Modi government’s first full budget aims to create jobs and more

World Today

In India, hopes were running high ahead of the first full budget from Narendra Modi’s government. As CCTV’s Shweta Bajaj reported, the government’s plan aims to literally build a road to reviving the country’s economy.

Modi government's first full budget aims to create jobs and more

Modi government's first full budget aims to create jobs and more

In India, hopes were running high ahead of the first full budget from Narendra Modi's government. As CCTV's Shweta Bajaj reported, the government's plan aims to literally build a road to reviving the country's economy.

With a lot of expectations, specially to create jobs and take India on a high growth path, the Indian finance minister did not let people down by announcing a budget that addressed various concerns.

The attention was on infrastructure sector. Investment in infrastructure will go up by $11.3 billion in 2015 to 2016. A national infrastructure fund will be set up, along with tax-free infrastructure bonds for projects in roads, rail and irrigation. A restructuring of public private partnership where the government will take up majority of the risk.

The Indian finance minister said all this will made possible by making India investment friendly. “Investors spend a large amount of time and resources on getting the multiple permissions required. We aim towards ease of doing in India. I have myself launched the e-Biz Portal which integrates 14 regulatory permissions at one source. However, if we really want to create jobs, we have to make India an investment destination which permits the start of a business in accordance with publicly stated guidelines and criteria,” Indian Finance Minister Arun Jaitley said.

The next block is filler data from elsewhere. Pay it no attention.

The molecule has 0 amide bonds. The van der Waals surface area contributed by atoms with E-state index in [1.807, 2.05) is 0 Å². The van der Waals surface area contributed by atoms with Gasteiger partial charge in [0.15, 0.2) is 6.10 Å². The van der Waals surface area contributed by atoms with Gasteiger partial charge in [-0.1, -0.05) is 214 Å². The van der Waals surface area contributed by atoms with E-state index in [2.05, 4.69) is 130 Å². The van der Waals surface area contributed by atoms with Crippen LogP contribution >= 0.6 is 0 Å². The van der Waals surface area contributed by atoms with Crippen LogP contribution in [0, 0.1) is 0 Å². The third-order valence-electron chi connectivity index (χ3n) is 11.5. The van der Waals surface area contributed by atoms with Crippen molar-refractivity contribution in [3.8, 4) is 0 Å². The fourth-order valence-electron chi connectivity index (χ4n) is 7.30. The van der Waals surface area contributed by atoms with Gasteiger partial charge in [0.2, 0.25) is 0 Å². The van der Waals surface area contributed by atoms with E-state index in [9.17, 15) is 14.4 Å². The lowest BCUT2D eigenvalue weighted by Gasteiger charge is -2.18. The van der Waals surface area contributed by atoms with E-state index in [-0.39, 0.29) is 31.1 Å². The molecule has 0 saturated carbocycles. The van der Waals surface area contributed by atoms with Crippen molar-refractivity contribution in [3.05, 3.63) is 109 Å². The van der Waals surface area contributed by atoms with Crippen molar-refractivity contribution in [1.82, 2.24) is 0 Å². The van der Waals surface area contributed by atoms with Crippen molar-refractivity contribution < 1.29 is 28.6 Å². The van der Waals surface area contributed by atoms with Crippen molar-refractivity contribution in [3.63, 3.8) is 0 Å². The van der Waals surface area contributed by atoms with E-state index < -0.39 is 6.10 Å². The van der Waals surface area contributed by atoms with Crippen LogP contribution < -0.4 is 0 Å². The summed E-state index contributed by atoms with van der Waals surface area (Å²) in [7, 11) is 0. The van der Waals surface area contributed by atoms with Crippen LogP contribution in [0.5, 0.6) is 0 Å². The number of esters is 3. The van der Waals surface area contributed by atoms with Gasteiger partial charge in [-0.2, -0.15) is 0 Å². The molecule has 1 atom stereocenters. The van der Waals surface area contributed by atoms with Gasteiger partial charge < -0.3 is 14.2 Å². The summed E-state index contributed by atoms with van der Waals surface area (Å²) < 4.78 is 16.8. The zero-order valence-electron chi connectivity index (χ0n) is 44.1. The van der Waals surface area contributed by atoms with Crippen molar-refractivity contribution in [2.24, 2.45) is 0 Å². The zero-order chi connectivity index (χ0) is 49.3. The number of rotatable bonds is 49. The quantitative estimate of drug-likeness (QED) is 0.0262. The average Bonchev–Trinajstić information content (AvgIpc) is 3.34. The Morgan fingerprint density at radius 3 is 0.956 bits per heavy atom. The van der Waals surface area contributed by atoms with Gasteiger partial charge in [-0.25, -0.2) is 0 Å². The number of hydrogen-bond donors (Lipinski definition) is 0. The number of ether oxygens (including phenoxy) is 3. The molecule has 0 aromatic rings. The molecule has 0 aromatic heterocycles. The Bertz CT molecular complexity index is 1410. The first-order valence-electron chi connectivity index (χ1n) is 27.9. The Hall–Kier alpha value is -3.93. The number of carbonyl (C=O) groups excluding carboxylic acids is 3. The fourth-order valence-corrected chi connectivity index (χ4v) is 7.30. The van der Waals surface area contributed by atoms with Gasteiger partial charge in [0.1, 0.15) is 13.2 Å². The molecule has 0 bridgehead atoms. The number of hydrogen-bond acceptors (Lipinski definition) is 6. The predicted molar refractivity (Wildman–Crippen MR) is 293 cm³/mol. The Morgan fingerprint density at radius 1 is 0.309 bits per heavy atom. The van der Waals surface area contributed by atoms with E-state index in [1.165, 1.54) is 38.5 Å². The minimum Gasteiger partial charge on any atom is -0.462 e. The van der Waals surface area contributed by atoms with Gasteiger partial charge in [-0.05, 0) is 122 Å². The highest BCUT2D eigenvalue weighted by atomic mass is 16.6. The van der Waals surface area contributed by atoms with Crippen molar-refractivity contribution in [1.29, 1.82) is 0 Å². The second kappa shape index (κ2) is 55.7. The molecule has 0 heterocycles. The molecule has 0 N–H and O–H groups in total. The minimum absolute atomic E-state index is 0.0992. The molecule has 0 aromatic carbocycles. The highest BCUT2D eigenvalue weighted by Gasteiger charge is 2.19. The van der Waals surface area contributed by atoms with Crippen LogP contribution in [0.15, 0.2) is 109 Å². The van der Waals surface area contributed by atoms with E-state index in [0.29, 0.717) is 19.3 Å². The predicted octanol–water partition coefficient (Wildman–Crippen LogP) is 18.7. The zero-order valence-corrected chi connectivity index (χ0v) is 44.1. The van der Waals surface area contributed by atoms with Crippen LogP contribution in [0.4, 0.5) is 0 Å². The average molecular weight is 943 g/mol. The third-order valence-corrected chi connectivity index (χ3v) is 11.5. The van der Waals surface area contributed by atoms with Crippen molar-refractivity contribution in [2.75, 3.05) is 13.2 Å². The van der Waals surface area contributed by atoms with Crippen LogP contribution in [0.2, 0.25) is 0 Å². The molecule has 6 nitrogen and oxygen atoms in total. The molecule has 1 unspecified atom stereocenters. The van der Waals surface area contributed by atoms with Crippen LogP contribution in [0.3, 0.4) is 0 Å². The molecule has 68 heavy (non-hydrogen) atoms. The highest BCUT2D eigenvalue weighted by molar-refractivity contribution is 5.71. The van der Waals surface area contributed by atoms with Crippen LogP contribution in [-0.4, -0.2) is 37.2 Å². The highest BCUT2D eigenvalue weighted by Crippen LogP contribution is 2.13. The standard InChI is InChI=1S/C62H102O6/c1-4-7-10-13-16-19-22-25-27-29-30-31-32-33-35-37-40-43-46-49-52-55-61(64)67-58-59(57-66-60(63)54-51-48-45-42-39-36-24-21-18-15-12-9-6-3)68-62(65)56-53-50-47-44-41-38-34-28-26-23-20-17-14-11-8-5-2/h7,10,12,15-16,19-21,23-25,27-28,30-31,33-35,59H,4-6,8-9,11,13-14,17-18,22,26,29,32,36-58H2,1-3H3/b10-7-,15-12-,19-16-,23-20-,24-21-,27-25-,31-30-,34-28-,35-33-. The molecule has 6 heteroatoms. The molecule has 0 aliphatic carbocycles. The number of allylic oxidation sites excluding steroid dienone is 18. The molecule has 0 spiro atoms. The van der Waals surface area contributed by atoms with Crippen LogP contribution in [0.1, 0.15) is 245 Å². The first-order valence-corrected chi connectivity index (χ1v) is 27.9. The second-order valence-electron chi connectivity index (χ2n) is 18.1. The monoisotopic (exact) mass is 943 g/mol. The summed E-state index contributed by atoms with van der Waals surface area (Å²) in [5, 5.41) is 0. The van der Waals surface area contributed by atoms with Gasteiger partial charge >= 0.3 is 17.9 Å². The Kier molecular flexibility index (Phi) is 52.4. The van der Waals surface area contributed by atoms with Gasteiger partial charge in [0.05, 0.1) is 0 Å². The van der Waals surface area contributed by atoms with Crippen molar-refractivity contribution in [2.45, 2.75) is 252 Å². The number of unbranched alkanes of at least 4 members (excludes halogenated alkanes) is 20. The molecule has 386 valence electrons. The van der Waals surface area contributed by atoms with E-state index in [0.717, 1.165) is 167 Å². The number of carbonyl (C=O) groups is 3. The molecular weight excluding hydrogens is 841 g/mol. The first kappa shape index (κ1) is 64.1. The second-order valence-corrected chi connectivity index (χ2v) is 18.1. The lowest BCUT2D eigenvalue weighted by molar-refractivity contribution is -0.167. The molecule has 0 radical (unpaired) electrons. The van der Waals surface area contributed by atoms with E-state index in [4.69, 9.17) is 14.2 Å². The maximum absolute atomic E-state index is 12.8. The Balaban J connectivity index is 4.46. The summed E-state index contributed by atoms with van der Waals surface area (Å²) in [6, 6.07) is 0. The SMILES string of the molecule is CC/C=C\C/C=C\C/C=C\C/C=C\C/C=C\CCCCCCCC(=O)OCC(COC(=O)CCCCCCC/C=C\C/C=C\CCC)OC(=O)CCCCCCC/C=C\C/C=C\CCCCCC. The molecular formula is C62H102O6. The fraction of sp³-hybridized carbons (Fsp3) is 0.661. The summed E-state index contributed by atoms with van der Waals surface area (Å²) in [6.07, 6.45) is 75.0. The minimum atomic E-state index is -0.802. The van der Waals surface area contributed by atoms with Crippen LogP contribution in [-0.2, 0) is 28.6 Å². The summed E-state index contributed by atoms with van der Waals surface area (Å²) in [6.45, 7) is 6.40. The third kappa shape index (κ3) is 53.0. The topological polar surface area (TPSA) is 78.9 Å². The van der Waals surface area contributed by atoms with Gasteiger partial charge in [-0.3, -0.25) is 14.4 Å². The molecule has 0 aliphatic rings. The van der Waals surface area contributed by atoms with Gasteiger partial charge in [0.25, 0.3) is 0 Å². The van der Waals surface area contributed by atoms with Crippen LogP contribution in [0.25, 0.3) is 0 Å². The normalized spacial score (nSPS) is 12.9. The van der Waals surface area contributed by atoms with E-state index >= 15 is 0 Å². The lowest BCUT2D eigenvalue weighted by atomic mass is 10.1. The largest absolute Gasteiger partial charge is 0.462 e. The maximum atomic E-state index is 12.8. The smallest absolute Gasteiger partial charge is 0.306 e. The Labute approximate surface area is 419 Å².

As India’s Finance Minister Arun Jaitley delivered his first full budget speech under Narendra Modi, he said India’s growth in financial year 2015-2016 will be between 8 and 8.5 percent. Taxes for corporate India were reduced from 30 percent to 25 percent and wealth tax was abolished, but India’s super rich would now pay two percent tax on income above $162,000 per year.

“I am very happy over all. It is not a big bang budget but a long term visionary budget. It has not made any cheap announcement here and there, but is looking at the growth of India and development which the agenda of the government,” Sudhir Jalan, co-chairman of Rieter India, said.

Many expected that India would do away with subsidies and put its money in expenditure. Instead, India announced that it would boost the efficiency of a rural job creation scheme called MNREGA, which is India’s costliest welfare program. It would also boost direct welfare payments into bank accounts, and gradually replace benefits in kind.

India’s budget for years has been a political statement with an aim to make please everyone, but this time it was all about the economy with an attention on growth. India’s poor have also been given attention with a social security scheme and an insurance plan.

With attention on manufacturing sector, India will also be putting in money into job creation and skill development to take advantage of its two-third population that is below the age of 35.